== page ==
In a Memorandum Decision, the Supreme Court provided clear direction on how to calculate a claimant’s daily wage, the basis upon which temporary total disability and other benefits are established. Giving the words in the statute their ordinary and familiar meaning, the language of W. Va. Code § 23-4-14(b)(2) provides that in choosing between computing an injured worker’s benefits using his or her daily rate of pay or the weekly average derived from the best quarter of wages of the preceding four quarters, the computation which must be used is the one which is “most favorable to the injured employee.” There was a factual dispute whether the injured claimant was a full-time employee or a contractor whose work was intermittent. The claimant based his weekly wage on earning $16.00 per hour for a forty-hour work week which is what he was paid the day before his injury. He based his weekly wage on multiplying a forty-hour work week by his hourly rate of pay, and then dividing the number by a five-day work week, for a daily rate of pay of $128.00, and a corresponding average weekly wage of $640.00. Conversely the employer and the claims administrator used an average weekly wage of $595.38 calculated from 1099-MISC forms and checks from earnings in the fourth quarter of 2010, which was the highest-paid quarter of the year preceding the quarter of the year in which the injury happened. The daily rate of pay most favorable to the claimant was the one proposed by him and adopted by the court.
Cases from January 2015 Term of Court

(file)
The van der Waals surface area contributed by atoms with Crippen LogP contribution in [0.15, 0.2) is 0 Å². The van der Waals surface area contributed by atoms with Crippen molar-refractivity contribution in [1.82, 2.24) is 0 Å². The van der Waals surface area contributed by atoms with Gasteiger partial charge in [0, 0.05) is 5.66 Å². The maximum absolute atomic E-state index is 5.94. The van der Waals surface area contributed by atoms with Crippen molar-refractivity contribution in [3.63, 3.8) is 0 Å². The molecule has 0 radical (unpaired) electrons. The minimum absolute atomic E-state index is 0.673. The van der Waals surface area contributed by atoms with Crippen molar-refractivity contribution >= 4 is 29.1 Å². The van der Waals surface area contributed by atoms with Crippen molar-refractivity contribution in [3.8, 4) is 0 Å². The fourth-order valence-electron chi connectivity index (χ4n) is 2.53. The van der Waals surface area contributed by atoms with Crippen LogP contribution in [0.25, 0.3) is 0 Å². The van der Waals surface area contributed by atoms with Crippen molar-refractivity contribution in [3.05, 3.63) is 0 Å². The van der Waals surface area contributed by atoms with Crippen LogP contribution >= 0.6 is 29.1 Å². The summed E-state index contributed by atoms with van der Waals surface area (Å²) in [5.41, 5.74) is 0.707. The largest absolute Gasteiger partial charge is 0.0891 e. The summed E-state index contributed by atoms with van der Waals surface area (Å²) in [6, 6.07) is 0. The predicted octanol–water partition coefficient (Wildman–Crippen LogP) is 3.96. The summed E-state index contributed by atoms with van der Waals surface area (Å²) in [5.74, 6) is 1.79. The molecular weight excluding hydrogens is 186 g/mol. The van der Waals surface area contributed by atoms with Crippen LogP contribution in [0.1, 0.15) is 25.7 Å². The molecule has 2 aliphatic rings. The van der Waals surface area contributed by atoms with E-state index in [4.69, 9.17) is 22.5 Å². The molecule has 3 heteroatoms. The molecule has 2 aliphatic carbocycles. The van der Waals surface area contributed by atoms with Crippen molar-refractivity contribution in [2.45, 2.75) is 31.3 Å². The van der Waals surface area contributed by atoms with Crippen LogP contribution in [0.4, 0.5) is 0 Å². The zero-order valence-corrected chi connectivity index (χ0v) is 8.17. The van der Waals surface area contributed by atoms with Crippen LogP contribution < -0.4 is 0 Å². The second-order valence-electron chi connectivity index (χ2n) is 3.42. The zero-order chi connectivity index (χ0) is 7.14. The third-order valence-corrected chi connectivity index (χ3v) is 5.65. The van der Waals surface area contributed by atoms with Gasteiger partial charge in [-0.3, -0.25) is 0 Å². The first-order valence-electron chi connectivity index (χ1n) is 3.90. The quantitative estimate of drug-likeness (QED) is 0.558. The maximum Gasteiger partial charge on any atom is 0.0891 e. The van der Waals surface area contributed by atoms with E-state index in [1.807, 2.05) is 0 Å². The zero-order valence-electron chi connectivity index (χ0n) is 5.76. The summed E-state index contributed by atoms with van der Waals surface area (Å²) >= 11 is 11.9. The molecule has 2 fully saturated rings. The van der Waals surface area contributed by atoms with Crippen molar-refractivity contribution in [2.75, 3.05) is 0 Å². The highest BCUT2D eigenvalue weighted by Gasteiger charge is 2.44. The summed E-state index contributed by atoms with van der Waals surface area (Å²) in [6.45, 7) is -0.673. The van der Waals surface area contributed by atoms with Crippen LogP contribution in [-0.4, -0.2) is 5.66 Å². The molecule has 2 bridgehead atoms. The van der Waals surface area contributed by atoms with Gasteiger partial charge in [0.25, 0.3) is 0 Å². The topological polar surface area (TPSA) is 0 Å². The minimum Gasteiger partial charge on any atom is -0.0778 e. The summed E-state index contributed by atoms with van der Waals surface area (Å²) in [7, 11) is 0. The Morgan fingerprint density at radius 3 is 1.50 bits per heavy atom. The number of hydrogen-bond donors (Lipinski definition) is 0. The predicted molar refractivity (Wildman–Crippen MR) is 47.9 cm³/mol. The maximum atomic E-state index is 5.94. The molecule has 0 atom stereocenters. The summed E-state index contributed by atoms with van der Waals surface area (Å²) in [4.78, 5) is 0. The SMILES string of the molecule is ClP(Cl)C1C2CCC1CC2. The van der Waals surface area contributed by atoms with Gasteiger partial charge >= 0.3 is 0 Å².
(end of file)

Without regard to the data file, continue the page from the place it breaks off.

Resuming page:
In the January 2015 Term of Court, the Supreme Court issued three signed opinions. In two cases, the Court drastically diminished the enforceability of temporal limitations on claims brought under the West Virginia Workers’ Compensation Act. InSheena H. for Russell H. v. Amfire, the court ruled the claim of a dependent of a deceased employee may be accepted beyond the statute of limitations, until the dependent could reasonably learn the death was work-related.Hammons v. A & R Transport, Inc., allows claimants to apply for permanent partial disability benefits after the statutory period, if lengthy litigation on the underlying claim extended beyond the time limitation. These decisions allow injured employees, or their dependents, to claim benefits under the Worker’s Compensation Act beyond the limited time determined by the West Virginia Legislature.
Sheena H. ex rel. Russell H., et al. v. Amfire, LLC, 235 W.Va. 132, 772 S.E.2d 317 (2015)
This case addressed the tolling of the six month statute of limitations period in which W. Va. Code § 23-4-15(a) permits dependents of deceased employee to apply for death benefits under the Workers’ Compensation Act. In answering this question affirmatively, the Court utilized canons of statutory construction to avoid absurd results and overcome lack of explicit statutory permission for extending the jurisdictionally limited six month period. Ultimately, the Court decided the limitation period may be tolled under the limited circumstance in which the dependent is unaware of the work-related injury’s role in the death of a decedent because of delay by the medical examiner in preparing the autopsy which determined the cause of death.
The peculiar facts produced a narrow holding. The decedent received a traumatic head injury while on the job. The decedent went to the hospital, returned to work less than three days later, and died in his sleep twenty-one months after the head injury. A medical examiner performed an autopsy the day after the decedent’s death; however, the medical examiner did not release the autopsy report for eight months. The autopsy report was the first, and only, indication a work-related injury caused the decedent’s death. The delay in the release of the autopsy prevented the dependents of the deceased from timely applying for death benefits within six months after the date of death in accordance with W. Va. Code § 23-4-15(a).